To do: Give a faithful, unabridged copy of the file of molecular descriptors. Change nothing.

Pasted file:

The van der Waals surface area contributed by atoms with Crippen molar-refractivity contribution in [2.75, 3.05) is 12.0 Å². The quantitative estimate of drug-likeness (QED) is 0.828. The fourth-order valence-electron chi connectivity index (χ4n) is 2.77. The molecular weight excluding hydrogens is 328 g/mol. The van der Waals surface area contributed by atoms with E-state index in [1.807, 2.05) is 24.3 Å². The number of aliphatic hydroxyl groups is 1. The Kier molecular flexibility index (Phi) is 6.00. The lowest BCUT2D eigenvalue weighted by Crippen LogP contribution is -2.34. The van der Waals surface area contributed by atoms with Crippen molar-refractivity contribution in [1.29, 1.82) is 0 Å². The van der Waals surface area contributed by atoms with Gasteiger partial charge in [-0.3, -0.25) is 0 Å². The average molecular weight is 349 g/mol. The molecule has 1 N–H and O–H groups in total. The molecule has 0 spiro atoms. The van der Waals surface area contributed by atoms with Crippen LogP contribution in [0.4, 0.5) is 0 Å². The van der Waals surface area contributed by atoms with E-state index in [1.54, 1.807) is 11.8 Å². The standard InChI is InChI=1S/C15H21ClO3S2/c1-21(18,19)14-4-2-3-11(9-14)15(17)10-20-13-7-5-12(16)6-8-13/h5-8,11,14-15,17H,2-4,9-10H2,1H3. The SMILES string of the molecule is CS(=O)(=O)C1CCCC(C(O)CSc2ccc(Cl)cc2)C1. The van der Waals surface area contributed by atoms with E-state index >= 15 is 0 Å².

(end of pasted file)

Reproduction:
The van der Waals surface area contributed by atoms with Crippen molar-refractivity contribution in [2.75, 3.05) is 12.0 Å². The quantitative estimate of drug-likeness (QED) is 0.828. The fourth-order valence-electron chi connectivity index (χ4n) is 2.77. The molecular weight excluding hydrogens is 328 g/mol. The van der Waals surface area contributed by atoms with E-state index in [1.807, 2.05) is 24.3 Å². The number of aliphatic hydroxyl groups is 1. The Kier molecular flexibility index (Phi) is 6.00. The lowest BCUT2D eigenvalue weighted by Crippen LogP contribution is -2.34. The van der Waals surface area contributed by atoms with Crippen molar-refractivity contribution in [1.29, 1.82) is 0 Å². The van der Waals surface area contributed by atoms with Gasteiger partial charge in [-0.3, -0.25) is 0 Å². The average molecular weight is 349 g/mol. The molecule has 1 N–H and O–H groups in total. The molecule has 0 spiro atoms. The van der Waals surface area contributed by atoms with Crippen LogP contribution in [0.4, 0.5) is 0 Å². The van der Waals surface area contributed by atoms with E-state index in [1.54, 1.807) is 11.8 Å². The standard InChI is InChI=1S/C15H21ClO3S2/c1-21(18,19)14-4-2-3-11(9-14)15(17)10-20-13-7-5-12(16)6-8-13/h5-8,11,14-15,17H,2-4,9-10H2,1H3. The SMILES string of the molecule is CS(=O)(=O)C1CCCC(C(O)CSc2ccc(Cl)cc2)C1. The van der Waals surface area contributed by atoms with E-state index >= 15 is 0 Å².